Winner of the 2016 Florida Book Award Gold Medal for Visual Arts
Surpassing all potential rivals, artist A. E. Backus (1906–1990) developed a masterful aesthetic for portraying Florida’s lush tropical landscape, and his works became the definitive images of the state. Displaying a Backus painting quickly became a mark of distinction for a certain set of affluent Floridians.
Defining his own artistic roots as “part Cracker [a hardy, early Florida pioneer] and part Monet,” Backus’s primary subject matter was tropical nature as defined by light, which he rendered using complementary colors. His avant‑garde use of a palette knife to create entire compositions produced paintings that combined a sensitive observation of nature with gestural paint application. So skillful was Backus at depicting the light and atmosphere of a particular locale that the season and exact time of day, to the hour, can be identified in most of his works. Backus excelled at capturing the essence of traditional Florida: rustic fishing camps, magnificent beaches, tidal rivers fringed with palms and mangroves, and the abrupt changes in the weather that characterize Florida’s tropical light to both natives and visitors.
Besides his exceptional artistic talent, Backus also possessed an extraordinary humanitarian spirit. He drew no lines of distinction between young and old, rich and poor, black and white, and his studio door in Fort Pierce was open to all. He developed enduring friendships with black musicians, artists, and authors, including Zora Neale Hurston, one of the leading figures of the Harlem Renaissance. The circle of African‑American artists known as the Highwaymen were Backus’s most conspicuous mentoring legacy.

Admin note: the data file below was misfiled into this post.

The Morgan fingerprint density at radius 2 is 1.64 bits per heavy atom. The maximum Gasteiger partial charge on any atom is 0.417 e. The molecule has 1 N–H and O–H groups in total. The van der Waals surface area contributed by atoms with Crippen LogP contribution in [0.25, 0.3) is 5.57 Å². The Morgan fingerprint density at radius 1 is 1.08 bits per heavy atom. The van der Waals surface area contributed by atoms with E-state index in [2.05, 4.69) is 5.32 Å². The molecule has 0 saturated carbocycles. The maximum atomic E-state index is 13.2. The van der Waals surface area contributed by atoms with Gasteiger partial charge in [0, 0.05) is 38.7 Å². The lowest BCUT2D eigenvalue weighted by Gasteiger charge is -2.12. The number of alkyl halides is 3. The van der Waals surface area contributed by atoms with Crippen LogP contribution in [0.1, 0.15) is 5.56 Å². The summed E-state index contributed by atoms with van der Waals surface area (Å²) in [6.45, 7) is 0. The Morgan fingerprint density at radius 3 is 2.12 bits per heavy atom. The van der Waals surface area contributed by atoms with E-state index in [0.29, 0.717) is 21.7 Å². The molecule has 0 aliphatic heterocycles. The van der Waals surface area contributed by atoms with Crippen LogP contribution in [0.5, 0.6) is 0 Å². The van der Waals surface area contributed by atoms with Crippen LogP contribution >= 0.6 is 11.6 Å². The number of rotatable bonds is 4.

He was the catalyst for the Highwaymen’s emergence, giving art lessons to Alfred Hair, as well instruction and paint supplies to others in the group. Backus also executed numerous paintings depicting African‑American genre scenes.
Backus’s nuanced portrayal of an unspoiled Florida has made his paintings synonymous with the state: backcountry terrain is often described as “Backus landscape,” emotive clouds as “Backus sky,” and translucent waves as “Backus water.” And as more and more of the state’s wilderness succumbs to development, Backus’s paintings emerge as poetic testaments to Florida’s lost paradise.
Natasha Kuzmanovic, PhD, an art historian and conservator, has contributed to numerous publications including African Images: Art and Ornament (University of Michigan), The Influence of Paris: European and American Sculpture 1830–1930 (The Detroit Institute of Arts), and Tiffany’s 150 Years (Doubleday). More recently she has authored John Paul Cooper: Designer and Craftsman of the Arts and Crafts Movement (Sutton) and Yard: The Life and Magnificent Jewelry of Raymond C. Yard (Vendome). She is a partner in I. Joseph Chiarello Object Conservation Studio, New York.
Arguably no artist before or since has painted Florida so beautifully as Backus. . . . Backus excelled at capturing the essence of traditional Florida: rustic fishing camps, magnificent beaches, tidal rivers fringed with palms and mangroves, and the abrupt changes in the weather that characterize Florida’s tropical light to both natives and visitors.
Art of the Times
This highly-readable text accompanied by extensive and well-documented notes, along with the beautiful and generous reproductions, makes this an important addition to art, public, and university libraries.
Library Journal, starred review